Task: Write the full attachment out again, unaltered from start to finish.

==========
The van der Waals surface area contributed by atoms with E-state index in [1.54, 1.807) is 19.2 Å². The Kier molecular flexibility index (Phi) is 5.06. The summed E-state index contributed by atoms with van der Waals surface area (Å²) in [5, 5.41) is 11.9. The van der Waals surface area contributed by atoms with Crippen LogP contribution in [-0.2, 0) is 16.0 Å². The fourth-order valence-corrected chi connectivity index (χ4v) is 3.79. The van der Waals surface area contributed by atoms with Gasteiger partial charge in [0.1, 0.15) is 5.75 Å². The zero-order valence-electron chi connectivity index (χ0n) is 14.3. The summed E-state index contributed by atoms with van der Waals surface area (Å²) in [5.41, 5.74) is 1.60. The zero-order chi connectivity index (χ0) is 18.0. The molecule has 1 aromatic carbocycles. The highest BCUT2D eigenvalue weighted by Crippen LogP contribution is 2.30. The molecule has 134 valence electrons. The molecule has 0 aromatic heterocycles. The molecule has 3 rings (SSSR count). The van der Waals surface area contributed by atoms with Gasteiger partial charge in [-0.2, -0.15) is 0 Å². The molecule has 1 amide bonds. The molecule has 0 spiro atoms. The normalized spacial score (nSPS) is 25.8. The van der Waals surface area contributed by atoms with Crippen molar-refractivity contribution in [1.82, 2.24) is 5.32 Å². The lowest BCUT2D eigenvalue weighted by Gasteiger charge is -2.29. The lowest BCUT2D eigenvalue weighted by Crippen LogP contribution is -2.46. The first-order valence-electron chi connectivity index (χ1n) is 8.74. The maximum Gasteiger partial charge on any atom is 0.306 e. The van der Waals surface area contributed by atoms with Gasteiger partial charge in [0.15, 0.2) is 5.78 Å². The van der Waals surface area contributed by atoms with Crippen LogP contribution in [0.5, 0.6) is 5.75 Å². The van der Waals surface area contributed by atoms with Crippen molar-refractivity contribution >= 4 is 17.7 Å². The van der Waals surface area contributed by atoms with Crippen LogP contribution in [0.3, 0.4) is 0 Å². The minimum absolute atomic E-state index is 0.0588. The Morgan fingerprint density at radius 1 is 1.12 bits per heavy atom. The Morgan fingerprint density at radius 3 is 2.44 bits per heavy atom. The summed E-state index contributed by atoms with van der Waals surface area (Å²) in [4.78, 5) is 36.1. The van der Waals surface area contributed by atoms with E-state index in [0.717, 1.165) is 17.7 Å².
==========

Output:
The van der Waals surface area contributed by atoms with E-state index in [1.54, 1.807) is 19.2 Å². The Kier molecular flexibility index (Phi) is 5.06. The summed E-state index contributed by atoms with van der Waals surface area (Å²) in [5, 5.41) is 11.9. The van der Waals surface area contributed by atoms with Crippen LogP contribution in [-0.2, 0) is 16.0 Å². The fourth-order valence-corrected chi connectivity index (χ4v) is 3.79. The van der Waals surface area contributed by atoms with Gasteiger partial charge in [0.1, 0.15) is 5.75 Å². The zero-order valence-electron chi connectivity index (χ0n) is 14.3. The summed E-state index contributed by atoms with van der Waals surface area (Å²) in [5.41, 5.74) is 1.60. The zero-order chi connectivity index (χ0) is 18.0. The molecule has 1 aromatic carbocycles. The highest BCUT2D eigenvalue weighted by Crippen LogP contribution is 2.30. The molecule has 134 valence electrons. The molecule has 0 aromatic heterocycles. The molecule has 3 rings (SSSR count). The van der Waals surface area contributed by atoms with Gasteiger partial charge in [-0.2, -0.15) is 0 Å². The molecule has 1 amide bonds. The molecule has 0 spiro atoms. The normalized spacial score (nSPS) is 25.8. The van der Waals surface area contributed by atoms with Crippen molar-refractivity contribution in [1.82, 2.24) is 5.32 Å². The lowest BCUT2D eigenvalue weighted by Gasteiger charge is -2.29. The lowest BCUT2D eigenvalue weighted by Crippen LogP contribution is -2.46. The first-order valence-electron chi connectivity index (χ1n) is 8.74. The maximum Gasteiger partial charge on any atom is 0.306 e. The van der Waals surface area contributed by atoms with Gasteiger partial charge in [0.15, 0.2) is 5.78 Å². The van der Waals surface area contributed by atoms with Crippen LogP contribution in [0.5, 0.6) is 5.75 Å². The van der Waals surface area contributed by atoms with Crippen molar-refractivity contribution >= 4 is 17.7 Å². The van der Waals surface area contributed by atoms with Crippen LogP contribution in [0.3, 0.4) is 0 Å². The minimum absolute atomic E-state index is 0.0588. The Morgan fingerprint density at radius 1 is 1.12 bits per heavy atom. The Morgan fingerprint density at radius 3 is 2.44 bits per heavy atom. The summed E-state index contributed by atoms with van der Waals surface area (Å²) in [4.78, 5) is 36.1. The van der Waals surface area contributed by atoms with E-state index in [0.717, 1.165) is 17.7 Å².